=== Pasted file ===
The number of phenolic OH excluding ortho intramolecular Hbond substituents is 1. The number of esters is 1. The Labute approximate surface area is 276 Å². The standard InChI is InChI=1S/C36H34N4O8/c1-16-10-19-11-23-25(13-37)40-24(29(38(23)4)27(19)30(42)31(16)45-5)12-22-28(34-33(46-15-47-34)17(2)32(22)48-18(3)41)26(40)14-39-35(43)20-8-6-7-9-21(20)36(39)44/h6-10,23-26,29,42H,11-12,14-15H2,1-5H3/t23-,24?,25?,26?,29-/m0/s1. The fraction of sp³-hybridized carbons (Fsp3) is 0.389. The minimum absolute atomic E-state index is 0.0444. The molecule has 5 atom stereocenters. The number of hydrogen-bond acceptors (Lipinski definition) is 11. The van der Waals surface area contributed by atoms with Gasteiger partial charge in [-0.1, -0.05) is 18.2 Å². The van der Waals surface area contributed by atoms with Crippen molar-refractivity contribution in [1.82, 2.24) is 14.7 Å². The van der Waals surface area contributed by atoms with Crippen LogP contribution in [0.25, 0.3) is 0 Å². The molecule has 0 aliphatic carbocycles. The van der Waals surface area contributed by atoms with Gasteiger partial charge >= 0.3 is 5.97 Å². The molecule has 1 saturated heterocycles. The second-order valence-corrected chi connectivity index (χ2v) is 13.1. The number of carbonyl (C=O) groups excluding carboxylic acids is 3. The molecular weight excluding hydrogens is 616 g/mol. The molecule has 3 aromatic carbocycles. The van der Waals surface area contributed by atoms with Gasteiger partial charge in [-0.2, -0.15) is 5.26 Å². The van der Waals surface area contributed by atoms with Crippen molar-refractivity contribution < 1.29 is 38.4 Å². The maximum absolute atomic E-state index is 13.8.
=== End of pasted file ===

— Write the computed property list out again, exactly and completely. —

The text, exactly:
The number of phenolic OH excluding ortho intramolecular Hbond substituents is 1. The number of esters is 1. The Labute approximate surface area is 276 Å². The standard InChI is InChI=1S/C36H34N4O8/c1-16-10-19-11-23-25(13-37)40-24(29(38(23)4)27(19)30(42)31(16)45-5)12-22-28(34-33(46-15-47-34)17(2)32(22)48-18(3)41)26(40)14-39-35(43)20-8-6-7-9-21(20)36(39)44/h6-10,23-26,29,42H,11-12,14-15H2,1-5H3/t23-,24?,25?,26?,29-/m0/s1. The fraction of sp³-hybridized carbons (Fsp3) is 0.389. The minimum absolute atomic E-state index is 0.0444. The molecule has 5 atom stereocenters. The number of hydrogen-bond acceptors (Lipinski definition) is 11. The van der Waals surface area contributed by atoms with Gasteiger partial charge in [-0.1, -0.05) is 18.2 Å². The van der Waals surface area contributed by atoms with Crippen molar-refractivity contribution in [1.82, 2.24) is 14.7 Å². The van der Waals surface area contributed by atoms with Crippen LogP contribution in [0.25, 0.3) is 0 Å². The molecule has 0 aliphatic carbocycles. The van der Waals surface area contributed by atoms with Gasteiger partial charge >= 0.3 is 5.97 Å². The molecule has 1 saturated heterocycles. The second-order valence-corrected chi connectivity index (χ2v) is 13.1. The number of carbonyl (C=O) groups excluding carboxylic acids is 3. The molecular weight excluding hydrogens is 616 g/mol. The molecule has 3 aromatic carbocycles. The van der Waals surface area contributed by atoms with Gasteiger partial charge in [-0.2, -0.15) is 5.26 Å². The van der Waals surface area contributed by atoms with Crippen molar-refractivity contribution < 1.29 is 38.4 Å². The maximum absolute atomic E-state index is 13.8.